Stanford Led Study Examines Differences in the Use of African American Vernacular English
Filed in Research & Studies on September 28, 2015
A new study led by John Rickford, the J.E. Wallace Sterling Professor in the Humanities and a professor of linguistics at Stanford University, examines the use of African American vernacular English (AAVE) by young Blacks depending on the economics characteristics of their neighborhoods.
Dr. Rickford says the use of AAVE is important for self-expression, and for marking group identity and solidarity. But he notes that the use of AAVE can also trigger discrimination in the workplace, housing market, schools, and courts. “Language is in many respects a socially constructed behavior, jointly influenced by exposure, identity and peer group influence. One’s speech patterns are shaped not only by one’s family, but also by one’s broader regional and social environment,” writes Professor Rickford.
Researchers examined the speech patterns of participants in the Moving to Opportunity for Fair Housing experimental program, a federal government project aimed at helping very-low-income families move from poverty-stricken urban areas to low-poverty neighborhoods with the help of vouchers. Participants in five U.S. cities (Baltimore, Boston, Chicago, Los Angeles and New York) were randomly assigned between 1994 and 1998 either to an experimental group that received vouchers to move to low-poverty neighborhoods or to a control group that did not.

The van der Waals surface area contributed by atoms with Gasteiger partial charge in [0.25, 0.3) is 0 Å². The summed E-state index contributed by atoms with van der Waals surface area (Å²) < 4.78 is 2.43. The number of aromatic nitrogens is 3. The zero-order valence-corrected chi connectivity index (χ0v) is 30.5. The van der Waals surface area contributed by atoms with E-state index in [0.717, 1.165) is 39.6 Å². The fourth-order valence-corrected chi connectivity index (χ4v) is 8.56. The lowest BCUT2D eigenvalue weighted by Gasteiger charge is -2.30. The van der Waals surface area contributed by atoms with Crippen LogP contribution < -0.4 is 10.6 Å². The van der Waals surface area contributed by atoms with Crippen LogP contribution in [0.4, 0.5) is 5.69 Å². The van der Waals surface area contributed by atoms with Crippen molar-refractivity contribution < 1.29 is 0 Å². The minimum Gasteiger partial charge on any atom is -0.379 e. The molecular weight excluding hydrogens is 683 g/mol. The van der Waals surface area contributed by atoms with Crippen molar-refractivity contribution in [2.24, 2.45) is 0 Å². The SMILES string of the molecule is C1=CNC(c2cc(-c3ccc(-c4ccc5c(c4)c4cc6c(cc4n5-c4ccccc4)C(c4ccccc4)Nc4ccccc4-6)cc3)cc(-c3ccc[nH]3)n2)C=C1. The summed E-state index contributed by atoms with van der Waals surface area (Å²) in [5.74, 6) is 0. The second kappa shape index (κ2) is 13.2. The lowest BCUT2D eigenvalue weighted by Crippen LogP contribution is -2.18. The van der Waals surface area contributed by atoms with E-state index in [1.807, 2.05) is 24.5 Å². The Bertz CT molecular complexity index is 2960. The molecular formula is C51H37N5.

The researchers found that, on average, people from the control group – who were not given vouchers to move to low-poverty housing – used African American Vernacular English about 48.5 percent of the time. This number was about 3 percentage points lower for people from the experimental housing voucher group, a modest but statistically significant drop, demonstrating the impact of socio-economic environment on linguistic versatility, Professor Rickford said.
A native of Guyana, Professor Rickford is a graduate of the University of California, Santa Cruz. He holds a master’s degree and a Ph.D. in linguistics from the University of Pennsylvania.
The study, “Neighborhood Effects on Use of African-American Vernacular English,” was published on the website of the Proceedings of the National Academy of Sciences. It may be accessed here.